This is a preliminary illustration of what a proposed 4,000 square-foot gas station/convenience store might look like on a vacant parcel on South Main Street adjacent to where Monroe is renovating a former IGA grocery store into its new police headquarters. Monroe City Council will consider final approval of an ordinance to amend the 2001 Planned Unit Development agreement at its Oct. 8 meeting. CONTRIBUTED/CITY OF MONROE
Photo: Richter, Ed (CMG-Dayton)
Photo: Richter, Ed (CMG-Dayton)

Gas station could move in next door to new Monroe police headquarters

The council will consider an ordinance that would change an existing agreement for the site to allow a gas station on South Main Street.

The agreement was developed for the former IGA store and attached strip center. The city acquired the former grocery store and strip center and is renovating the former grocery into its new police headquarters at 601 S. Main St. The proposed gas station would be next the police station.

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The Planning Commission voted Aug. 20 to recommend amending the agreement to permit retail fuel sales with specific hours of operation, fuel canopy location and access from South Main Street.

City Development Director Kevin Chesar said in addition to amending the agreement, the Planning Commission limited retail fuel sales operations to 18 hours a day, required moving the fuel canopy further west to allow a sidewalk and avoid traffic bunching from the street and permitted direct access to the parcel.

Chesar said the applicant anticipates 200 to 300 vehicles per day, which is estimated to be one-tenth of the former IGA traffic at its peak. He said the project would be a 4,000 square-foot convenience store/gas station and would be similar to the BP station at Interstate 75/Ohio 122 in Middletown.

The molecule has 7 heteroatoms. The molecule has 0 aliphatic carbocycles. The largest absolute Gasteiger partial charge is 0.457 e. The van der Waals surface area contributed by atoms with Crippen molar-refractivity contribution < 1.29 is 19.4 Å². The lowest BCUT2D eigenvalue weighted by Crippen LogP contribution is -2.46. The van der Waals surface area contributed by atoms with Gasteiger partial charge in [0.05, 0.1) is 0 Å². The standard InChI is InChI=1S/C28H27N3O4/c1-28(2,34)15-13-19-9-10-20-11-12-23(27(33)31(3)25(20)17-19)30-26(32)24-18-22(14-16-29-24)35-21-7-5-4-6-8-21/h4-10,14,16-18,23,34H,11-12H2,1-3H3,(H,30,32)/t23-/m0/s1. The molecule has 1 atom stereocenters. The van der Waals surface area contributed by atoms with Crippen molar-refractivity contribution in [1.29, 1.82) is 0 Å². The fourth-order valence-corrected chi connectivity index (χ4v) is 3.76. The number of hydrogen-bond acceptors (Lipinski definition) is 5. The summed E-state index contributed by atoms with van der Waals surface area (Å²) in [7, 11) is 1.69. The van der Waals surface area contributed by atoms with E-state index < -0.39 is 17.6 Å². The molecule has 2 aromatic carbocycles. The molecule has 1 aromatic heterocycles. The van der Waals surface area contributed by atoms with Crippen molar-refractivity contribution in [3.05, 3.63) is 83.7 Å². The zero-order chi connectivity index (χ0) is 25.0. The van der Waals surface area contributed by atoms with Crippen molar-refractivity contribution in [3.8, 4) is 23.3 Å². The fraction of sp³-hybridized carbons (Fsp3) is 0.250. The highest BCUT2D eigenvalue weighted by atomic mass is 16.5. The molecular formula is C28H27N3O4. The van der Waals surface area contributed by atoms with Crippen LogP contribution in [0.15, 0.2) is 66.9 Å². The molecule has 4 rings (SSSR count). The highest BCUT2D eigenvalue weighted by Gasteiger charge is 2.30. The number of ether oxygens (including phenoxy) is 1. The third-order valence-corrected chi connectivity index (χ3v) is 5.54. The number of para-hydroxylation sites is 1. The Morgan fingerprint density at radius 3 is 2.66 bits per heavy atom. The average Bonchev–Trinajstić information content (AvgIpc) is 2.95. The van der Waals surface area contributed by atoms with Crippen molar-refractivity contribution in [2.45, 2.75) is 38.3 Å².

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“City standards would ensure appropriate development of any new site,” Chesar said. “Concerns regarding light pollution, noise, and access issues would be tempered through code regulations and the results of (a traffic impact study) as determined by the City Engineer.”

Chesar said the proposed amendment is consistent with the city’s comprehensive plan and future land use map to encourage commercial development along that road and other major thoroughfares.

No one spoke in opposition at the public hearing, but the city received three letters, one in favor, one against and one with traffic concerns.

Resident Thomas O’Hair of Carson Road, wrote that it was already difficult to make a left turn onto South Main Street at certain times of the day and traffic has increased over the past two years due to the new homes being built nearby. He also suggested a traffic light at Carson Road and South Main Street.

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